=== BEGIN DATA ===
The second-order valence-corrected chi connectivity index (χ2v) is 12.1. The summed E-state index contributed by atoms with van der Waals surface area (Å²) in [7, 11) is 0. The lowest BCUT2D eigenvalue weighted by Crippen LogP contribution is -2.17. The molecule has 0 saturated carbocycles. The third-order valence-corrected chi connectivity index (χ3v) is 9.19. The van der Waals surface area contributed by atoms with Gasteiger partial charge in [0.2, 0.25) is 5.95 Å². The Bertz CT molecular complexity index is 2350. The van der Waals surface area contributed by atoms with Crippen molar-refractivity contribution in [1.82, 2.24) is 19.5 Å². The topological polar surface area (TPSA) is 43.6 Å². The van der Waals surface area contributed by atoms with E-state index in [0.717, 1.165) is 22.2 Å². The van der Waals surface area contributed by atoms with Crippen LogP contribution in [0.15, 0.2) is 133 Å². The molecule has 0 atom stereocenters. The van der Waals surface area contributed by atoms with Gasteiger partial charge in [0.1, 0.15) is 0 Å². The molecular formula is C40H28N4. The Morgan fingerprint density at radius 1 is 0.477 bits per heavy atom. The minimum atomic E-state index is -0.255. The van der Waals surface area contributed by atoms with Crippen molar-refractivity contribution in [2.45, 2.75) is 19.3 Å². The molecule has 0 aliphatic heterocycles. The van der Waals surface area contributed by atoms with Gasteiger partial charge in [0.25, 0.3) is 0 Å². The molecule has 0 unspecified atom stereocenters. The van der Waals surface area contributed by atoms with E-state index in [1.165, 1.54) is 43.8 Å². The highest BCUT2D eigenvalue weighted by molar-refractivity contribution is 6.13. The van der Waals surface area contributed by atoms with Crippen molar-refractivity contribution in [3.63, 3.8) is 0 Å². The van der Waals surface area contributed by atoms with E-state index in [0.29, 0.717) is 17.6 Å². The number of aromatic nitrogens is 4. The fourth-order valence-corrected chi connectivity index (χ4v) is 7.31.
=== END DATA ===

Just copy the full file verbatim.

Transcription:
The second-order valence-corrected chi connectivity index (χ2v) is 12.1. The summed E-state index contributed by atoms with van der Waals surface area (Å²) in [7, 11) is 0. The lowest BCUT2D eigenvalue weighted by Crippen LogP contribution is -2.17. The molecule has 0 saturated carbocycles. The third-order valence-corrected chi connectivity index (χ3v) is 9.19. The van der Waals surface area contributed by atoms with Gasteiger partial charge in [0.2, 0.25) is 5.95 Å². The Bertz CT molecular complexity index is 2350. The van der Waals surface area contributed by atoms with Crippen molar-refractivity contribution in [1.82, 2.24) is 19.5 Å². The topological polar surface area (TPSA) is 43.6 Å². The van der Waals surface area contributed by atoms with E-state index in [0.717, 1.165) is 22.2 Å². The van der Waals surface area contributed by atoms with Crippen LogP contribution in [0.15, 0.2) is 133 Å². The molecule has 0 atom stereocenters. The van der Waals surface area contributed by atoms with Gasteiger partial charge in [0.1, 0.15) is 0 Å². The molecular formula is C40H28N4. The Morgan fingerprint density at radius 1 is 0.477 bits per heavy atom. The minimum atomic E-state index is -0.255. The van der Waals surface area contributed by atoms with Crippen molar-refractivity contribution in [2.45, 2.75) is 19.3 Å². The molecule has 0 aliphatic heterocycles. The van der Waals surface area contributed by atoms with Gasteiger partial charge in [0.25, 0.3) is 0 Å². The molecule has 0 unspecified atom stereocenters. The van der Waals surface area contributed by atoms with E-state index in [1.165, 1.54) is 43.8 Å². The highest BCUT2D eigenvalue weighted by molar-refractivity contribution is 6.13. The van der Waals surface area contributed by atoms with Crippen molar-refractivity contribution in [3.63, 3.8) is 0 Å². The van der Waals surface area contributed by atoms with E-state index in [0.29, 0.717) is 17.6 Å². The number of aromatic nitrogens is 4. The fourth-order valence-corrected chi connectivity index (χ4v) is 7.31.